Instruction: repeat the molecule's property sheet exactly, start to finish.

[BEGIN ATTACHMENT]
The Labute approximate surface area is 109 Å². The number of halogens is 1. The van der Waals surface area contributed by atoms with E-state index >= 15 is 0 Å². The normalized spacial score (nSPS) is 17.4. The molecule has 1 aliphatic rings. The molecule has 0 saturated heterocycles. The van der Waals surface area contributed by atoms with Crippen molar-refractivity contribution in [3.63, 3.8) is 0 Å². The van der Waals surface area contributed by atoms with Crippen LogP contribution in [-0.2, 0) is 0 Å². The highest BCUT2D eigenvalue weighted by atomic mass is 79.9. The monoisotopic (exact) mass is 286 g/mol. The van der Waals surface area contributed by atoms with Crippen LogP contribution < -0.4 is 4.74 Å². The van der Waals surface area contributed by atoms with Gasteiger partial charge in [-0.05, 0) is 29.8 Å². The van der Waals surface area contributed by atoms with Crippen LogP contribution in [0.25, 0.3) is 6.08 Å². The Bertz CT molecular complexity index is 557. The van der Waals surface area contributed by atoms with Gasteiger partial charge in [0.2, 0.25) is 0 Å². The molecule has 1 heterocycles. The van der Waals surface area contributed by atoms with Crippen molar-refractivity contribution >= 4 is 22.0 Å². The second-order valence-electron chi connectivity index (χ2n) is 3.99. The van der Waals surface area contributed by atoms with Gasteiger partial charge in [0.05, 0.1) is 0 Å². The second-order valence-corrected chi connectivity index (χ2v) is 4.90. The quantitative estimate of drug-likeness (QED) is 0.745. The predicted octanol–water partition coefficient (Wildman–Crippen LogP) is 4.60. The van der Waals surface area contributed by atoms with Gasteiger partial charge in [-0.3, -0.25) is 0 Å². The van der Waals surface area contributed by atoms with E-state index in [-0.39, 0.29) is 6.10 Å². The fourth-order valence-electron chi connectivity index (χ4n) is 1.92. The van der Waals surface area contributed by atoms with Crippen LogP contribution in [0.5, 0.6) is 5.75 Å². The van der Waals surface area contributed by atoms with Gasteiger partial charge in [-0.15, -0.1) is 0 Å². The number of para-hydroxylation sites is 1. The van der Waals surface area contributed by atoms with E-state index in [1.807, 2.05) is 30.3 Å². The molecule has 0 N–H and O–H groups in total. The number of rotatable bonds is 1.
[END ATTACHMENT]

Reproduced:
The Labute approximate surface area is 109 Å². The number of halogens is 1. The van der Waals surface area contributed by atoms with E-state index >= 15 is 0 Å². The normalized spacial score (nSPS) is 17.4. The molecule has 1 aliphatic rings. The molecule has 0 saturated heterocycles. The van der Waals surface area contributed by atoms with Crippen molar-refractivity contribution in [3.63, 3.8) is 0 Å². The van der Waals surface area contributed by atoms with Crippen LogP contribution in [-0.2, 0) is 0 Å². The highest BCUT2D eigenvalue weighted by atomic mass is 79.9. The monoisotopic (exact) mass is 286 g/mol. The van der Waals surface area contributed by atoms with Crippen LogP contribution < -0.4 is 4.74 Å². The van der Waals surface area contributed by atoms with Gasteiger partial charge in [-0.05, 0) is 29.8 Å². The van der Waals surface area contributed by atoms with Crippen LogP contribution in [0.25, 0.3) is 6.08 Å². The Bertz CT molecular complexity index is 557. The van der Waals surface area contributed by atoms with Gasteiger partial charge in [0.2, 0.25) is 0 Å². The molecule has 1 heterocycles. The van der Waals surface area contributed by atoms with Crippen molar-refractivity contribution >= 4 is 22.0 Å². The second-order valence-electron chi connectivity index (χ2n) is 3.99. The van der Waals surface area contributed by atoms with Gasteiger partial charge in [0.05, 0.1) is 0 Å². The second-order valence-corrected chi connectivity index (χ2v) is 4.90. The quantitative estimate of drug-likeness (QED) is 0.745. The predicted octanol–water partition coefficient (Wildman–Crippen LogP) is 4.60. The van der Waals surface area contributed by atoms with Gasteiger partial charge in [-0.3, -0.25) is 0 Å². The van der Waals surface area contributed by atoms with E-state index in [-0.39, 0.29) is 6.10 Å². The fourth-order valence-electron chi connectivity index (χ4n) is 1.92. The van der Waals surface area contributed by atoms with Crippen LogP contribution in [0.5, 0.6) is 5.75 Å². The van der Waals surface area contributed by atoms with Gasteiger partial charge in [-0.15, -0.1) is 0 Å². The number of para-hydroxylation sites is 1. The van der Waals surface area contributed by atoms with E-state index in [1.807, 2.05) is 30.3 Å². The molecule has 0 N–H and O–H groups in total. The number of rotatable bonds is 1.